The off-putting personality is part of Jones’ stony appeal, both to filmmakers and moviegoers, though it makes for nervous company. We start our conversation talking about Stevens, and whether Jones thinks there’s a contemporary equivalent for this uncompromising abolitionist in contemporary politics.

”No,” he says. ”No, I don’t think so. That was a whole different time, a whole different world.” He rattles off a list of ethical lapses attributed to Stevens. ”He was an inveterate gambler,” Jones says. ”He gambled on his own election. And he won! He won a considerable amount of money betting on himself.” He laughs. A little. It’s almost shocking.

Jones does seem to be in good spirits. I laugh too and say Stevens sounds interesting enough to get his own movie.

The actor purses his lips. ”No,” he says. ”This movie’s called Lincoln.”

Silence. Then more silence.

We start to talk about the research he did to play the role of Stevens, and I ask if there is any unresolved question about the character he wishes he could ask the man himself.

This is preposterous to Jones: “I can’t begin to think about that. He’s dead.”

Well, I say, you’ve played quite a few real-life characters, some you didn’t have access to, and others you did — like Doolittle Lynn. (Jones played the husband of country star Loretta Lynn opposite Sissy Spacek in the 1980 biopic Coal Miner’s Daughter.)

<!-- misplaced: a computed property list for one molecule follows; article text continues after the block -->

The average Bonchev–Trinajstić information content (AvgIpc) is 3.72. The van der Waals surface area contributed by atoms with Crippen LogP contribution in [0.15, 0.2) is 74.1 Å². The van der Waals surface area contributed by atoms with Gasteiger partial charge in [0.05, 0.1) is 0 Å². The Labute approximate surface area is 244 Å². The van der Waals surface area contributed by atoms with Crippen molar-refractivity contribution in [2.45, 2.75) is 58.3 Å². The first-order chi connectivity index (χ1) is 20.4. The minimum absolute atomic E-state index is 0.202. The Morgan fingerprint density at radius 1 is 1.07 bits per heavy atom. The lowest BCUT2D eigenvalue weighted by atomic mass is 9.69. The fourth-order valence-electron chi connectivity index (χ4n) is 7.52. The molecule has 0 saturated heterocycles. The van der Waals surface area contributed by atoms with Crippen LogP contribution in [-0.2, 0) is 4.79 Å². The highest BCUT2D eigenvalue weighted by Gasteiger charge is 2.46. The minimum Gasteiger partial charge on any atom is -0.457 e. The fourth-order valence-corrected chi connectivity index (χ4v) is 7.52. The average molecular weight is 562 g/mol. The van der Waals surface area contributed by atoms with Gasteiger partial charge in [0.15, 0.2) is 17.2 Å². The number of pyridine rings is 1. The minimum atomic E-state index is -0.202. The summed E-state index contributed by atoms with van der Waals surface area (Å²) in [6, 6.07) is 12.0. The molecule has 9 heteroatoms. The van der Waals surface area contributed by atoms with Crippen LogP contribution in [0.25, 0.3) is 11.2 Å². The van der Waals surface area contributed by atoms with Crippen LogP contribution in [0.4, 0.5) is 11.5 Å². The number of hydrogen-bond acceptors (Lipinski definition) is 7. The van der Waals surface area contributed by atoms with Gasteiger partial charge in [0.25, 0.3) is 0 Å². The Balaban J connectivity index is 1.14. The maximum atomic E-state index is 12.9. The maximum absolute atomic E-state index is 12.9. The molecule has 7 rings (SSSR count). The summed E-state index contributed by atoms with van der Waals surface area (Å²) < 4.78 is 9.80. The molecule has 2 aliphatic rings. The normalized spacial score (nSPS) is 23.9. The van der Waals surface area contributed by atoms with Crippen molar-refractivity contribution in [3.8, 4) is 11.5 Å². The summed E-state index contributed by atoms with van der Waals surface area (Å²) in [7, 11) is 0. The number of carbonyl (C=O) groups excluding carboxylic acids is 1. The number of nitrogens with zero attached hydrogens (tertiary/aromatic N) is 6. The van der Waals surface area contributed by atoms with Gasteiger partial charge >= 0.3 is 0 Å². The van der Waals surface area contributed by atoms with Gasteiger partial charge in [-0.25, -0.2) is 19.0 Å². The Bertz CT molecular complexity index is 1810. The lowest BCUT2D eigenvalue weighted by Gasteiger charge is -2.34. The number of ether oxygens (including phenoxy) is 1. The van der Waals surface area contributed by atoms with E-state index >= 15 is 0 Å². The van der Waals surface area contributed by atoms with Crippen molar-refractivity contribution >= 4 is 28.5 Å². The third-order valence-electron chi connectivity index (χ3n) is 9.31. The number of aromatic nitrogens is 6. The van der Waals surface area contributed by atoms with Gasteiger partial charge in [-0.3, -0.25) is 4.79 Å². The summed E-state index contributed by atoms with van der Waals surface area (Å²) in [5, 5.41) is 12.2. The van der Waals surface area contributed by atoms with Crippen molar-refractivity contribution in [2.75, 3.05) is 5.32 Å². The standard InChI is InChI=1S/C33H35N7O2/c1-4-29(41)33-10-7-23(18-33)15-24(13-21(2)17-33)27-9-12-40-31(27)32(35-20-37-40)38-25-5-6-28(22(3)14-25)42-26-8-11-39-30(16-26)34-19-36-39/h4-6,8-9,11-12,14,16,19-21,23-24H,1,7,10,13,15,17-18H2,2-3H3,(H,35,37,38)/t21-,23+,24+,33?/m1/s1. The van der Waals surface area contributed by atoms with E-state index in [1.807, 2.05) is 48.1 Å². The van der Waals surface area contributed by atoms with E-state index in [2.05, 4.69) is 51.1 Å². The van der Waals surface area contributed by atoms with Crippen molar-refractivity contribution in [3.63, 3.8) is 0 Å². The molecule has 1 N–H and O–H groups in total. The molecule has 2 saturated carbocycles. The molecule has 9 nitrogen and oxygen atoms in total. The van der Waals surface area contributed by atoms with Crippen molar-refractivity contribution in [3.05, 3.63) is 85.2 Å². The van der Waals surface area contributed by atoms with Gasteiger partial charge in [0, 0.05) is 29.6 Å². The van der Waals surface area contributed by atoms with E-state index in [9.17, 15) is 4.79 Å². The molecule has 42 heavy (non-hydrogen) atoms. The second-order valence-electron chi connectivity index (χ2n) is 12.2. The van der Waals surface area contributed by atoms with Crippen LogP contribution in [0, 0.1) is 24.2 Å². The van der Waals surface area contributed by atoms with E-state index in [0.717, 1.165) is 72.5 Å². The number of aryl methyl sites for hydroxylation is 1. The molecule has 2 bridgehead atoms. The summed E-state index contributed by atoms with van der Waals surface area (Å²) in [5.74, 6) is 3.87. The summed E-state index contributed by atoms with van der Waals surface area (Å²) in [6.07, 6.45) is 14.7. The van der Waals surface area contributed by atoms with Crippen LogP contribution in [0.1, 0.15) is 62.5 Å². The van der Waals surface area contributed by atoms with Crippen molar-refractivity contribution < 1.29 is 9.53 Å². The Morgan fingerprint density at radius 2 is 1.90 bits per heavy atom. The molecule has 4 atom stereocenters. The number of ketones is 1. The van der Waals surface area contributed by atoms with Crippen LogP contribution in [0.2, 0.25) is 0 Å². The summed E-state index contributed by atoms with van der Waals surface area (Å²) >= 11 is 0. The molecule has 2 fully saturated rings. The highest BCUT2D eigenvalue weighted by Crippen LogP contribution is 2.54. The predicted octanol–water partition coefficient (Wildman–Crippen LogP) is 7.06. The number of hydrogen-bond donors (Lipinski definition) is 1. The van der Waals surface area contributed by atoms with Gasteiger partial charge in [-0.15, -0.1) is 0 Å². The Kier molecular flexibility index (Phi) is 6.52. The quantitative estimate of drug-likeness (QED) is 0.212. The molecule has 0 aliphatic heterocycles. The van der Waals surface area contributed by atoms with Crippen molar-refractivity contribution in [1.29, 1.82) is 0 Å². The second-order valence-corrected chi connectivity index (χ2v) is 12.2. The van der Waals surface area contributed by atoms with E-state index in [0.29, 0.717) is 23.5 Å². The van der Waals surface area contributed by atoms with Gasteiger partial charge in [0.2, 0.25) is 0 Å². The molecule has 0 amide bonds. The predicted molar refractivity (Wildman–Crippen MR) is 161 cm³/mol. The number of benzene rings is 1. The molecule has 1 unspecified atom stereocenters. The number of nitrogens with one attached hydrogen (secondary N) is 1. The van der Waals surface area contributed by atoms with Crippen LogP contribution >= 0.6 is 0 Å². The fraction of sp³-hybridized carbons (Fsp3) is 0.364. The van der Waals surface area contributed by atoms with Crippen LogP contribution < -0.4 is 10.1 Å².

Jones’ eyebrows shoot up, and he nods. That unexpected enthusiasm possesses him again. ”Yeah! He taught me how to drive that bulldozer. In fact, that bulldozer was his.”

So there is a value in speaking to the person you’re playing, I say. I tell Jones that I’m aware it’s not possible to ask a dead man questions, but — hypothetically — isn’t there something you wished you could ask Stevens that you can’t find in a book or in the script?

His brow knits again. “No,” he says. “We’re filmmakers. I’m an actor. I’m separated from the subject matter by a good number of years. So … ” He stares. “That’s just a fact.”

Another blast of silence.

Across the restaurant, Adam Sandler is loudly laughing and joking with a companion at breakfast. At our table, we talk like two men disagreeing about funeral plans.

Despite ethics problems that wouldn’t be tolerated today, is there any political figure like Stevens who has a big mouth and stands for –

“A radical idea?” Jones says. He shrugs. “Uhh, that was an entirely different world. There were people standing on the floor of the Senate and House of Representatives arguing not only that it was acceptable, but essential that some people be the chattel of others, that some people should rightfully belong to others, for their own good and for the good of the economy.”